Down Over 65% From Its Highs, Is Skillz Stock Finally Cheap?
On Feb. 5, investors in mobile-gaming platform Skillz (NYSE: SKLZ) were clanking champagne glasses, celebrating the stock reaching an all-time high of $46.30 per share. In a matter of months, the stock had surged more than 300%, catalyzed by prominent investors, like Cathie Wood, throwing their support behind the company.
Skillz stock crashed just as quickly as it soared. The drop has multiple explanations. First, short-sellers have published reports alleging management is only trying to enrich insiders, among other things. Additionally, retail investors are supposedly relinquishing growth stocks and buying value stocks instead. Finally, Skillz did a secondary stock offering that didn’t sit well with the market.
As of this writing, Skillz is trading around $15 per share — down 65% from February highs. And because of this, I think the stock finally offers a favorable mix of growth and value.
A young woman plays a mobile game while reclining on a bed.
Skillz’s forward guidance
In a recent interview with The Motley Fool, venture capitalist Chamath Palihapitiya explained why a special purpose acquisition company (SPAC) has some advantages over an initial public offering (IPO). Palihapitiya said the benefit of merging with a SPAC is “that it allows you to talk about the future.”
Skillz went public via a SPAC merger in 2020. At the time, it talked about the future for the rest of 2020, 2021, and 2022. It also included some past financial performance.
Metric 2017 2018 2019 2020 2021 2022 Full-year revenue $17 million $51 million $120 million $225 million $366 million $555 million Growth N/A 200% 135% 88% 63% 52%
Skillz’s revenue growth rate has steadily declined and is expected to keep falling. However, a 52% growth rate is still impressive if the company hits its 2022 guidance. Furthermore, the growth rate could fall further and Skillz would still reach $1 billion in annual revenue by 2025.
However, investors frankly can’t be as confident with Skillz’s guidance as much as they could with many other public companies. And management’s track record is vital. But because it only just went public, Skillz hasn’t had time to establish one yet.
That said, we can judge Skillz on its performance to date. And, so far, it’s performed well. For 2020, the company generated $230 million in revenue, beating previous guidance by $5 million. That doesn’t mean 2022 guidance is already in the bag. But management’s young track record is certainly trending in the right direction.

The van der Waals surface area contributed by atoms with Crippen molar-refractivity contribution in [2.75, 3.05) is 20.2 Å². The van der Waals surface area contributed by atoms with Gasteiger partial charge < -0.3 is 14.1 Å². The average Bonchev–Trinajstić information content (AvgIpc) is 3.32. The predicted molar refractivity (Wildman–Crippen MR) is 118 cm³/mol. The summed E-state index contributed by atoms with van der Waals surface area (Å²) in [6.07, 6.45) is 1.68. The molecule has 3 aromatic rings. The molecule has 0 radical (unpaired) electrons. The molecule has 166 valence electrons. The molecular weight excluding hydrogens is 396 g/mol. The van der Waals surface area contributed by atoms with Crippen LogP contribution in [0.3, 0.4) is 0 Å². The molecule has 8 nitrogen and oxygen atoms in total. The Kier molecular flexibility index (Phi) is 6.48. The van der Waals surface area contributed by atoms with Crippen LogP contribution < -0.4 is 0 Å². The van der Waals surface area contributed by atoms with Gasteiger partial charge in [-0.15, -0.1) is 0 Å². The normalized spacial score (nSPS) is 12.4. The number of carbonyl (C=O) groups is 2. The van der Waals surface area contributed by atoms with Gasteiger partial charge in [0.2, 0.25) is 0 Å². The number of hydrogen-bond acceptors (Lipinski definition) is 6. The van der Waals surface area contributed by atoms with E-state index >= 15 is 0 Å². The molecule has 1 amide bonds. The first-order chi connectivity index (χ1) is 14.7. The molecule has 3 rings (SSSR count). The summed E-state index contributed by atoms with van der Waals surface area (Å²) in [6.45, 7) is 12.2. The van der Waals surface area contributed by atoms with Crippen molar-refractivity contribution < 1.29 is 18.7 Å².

Furthermore, founder and CEO Andrew Paradise recently shared some intriguing ideas for growing revenue. But these ideas aren’t included in forward revenue guidance. In other words, management’s guidance appears to be conservative. And conservative guidance gives it a little more weight.
A young man thinks while holding a pencil and a notepad.
There are multiple ways to value a stock and no metric should be used in isolation. But for an unprofitable company like Skillz, a price-to-sales ratio (P/S) comes in handy. Based on my calculations of current shares outstanding, Skillz has a market capitalization of almost $6.7 billion at $15 per share. Based on this, Skillz stock trades at trailing P/S of 29. That’s not cheap by any means. But it’s also not unheard of for a technology stock that grew revenue 92% year over year in 2020.
Assuming Skillz indeed generates $555 million in sales next year, the stock trades at 12 times 2022 revenue. That’s far more palatable for a company that hopes to still be growing revenue at a 52% annual rate by then.
A scale weighs a money bag against an hour glass.
Growth and value?
At its height, Skillz stock traded at around 90 times sales on a fully diluted basis. That’s incredibly pricy and I’d argue the pullback, to an extent, was warranted for this reason. To me, it seems investors got caught up in the news cycle and bid the stock up far ahead of the business fundamentals.
I’m betting it will still be a volatile ride. But if you’re willing to hold for five or more years — something most other investors probably aren’t thinking about — then I believe right now is a good entry point for a starter position in Skillz stock. I think 12 times forward sales is reasonable, and management’s blooming track record gives enough confidence for a small stake. If the company keeps hitting or exceeding guidance, that would be a good reason to buy more shares.
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Jon Quast owns shares of Skillz Inc. The Motley Fool owns shares of and recommends Skillz Inc. The Motley Fool has a disclosure policy.
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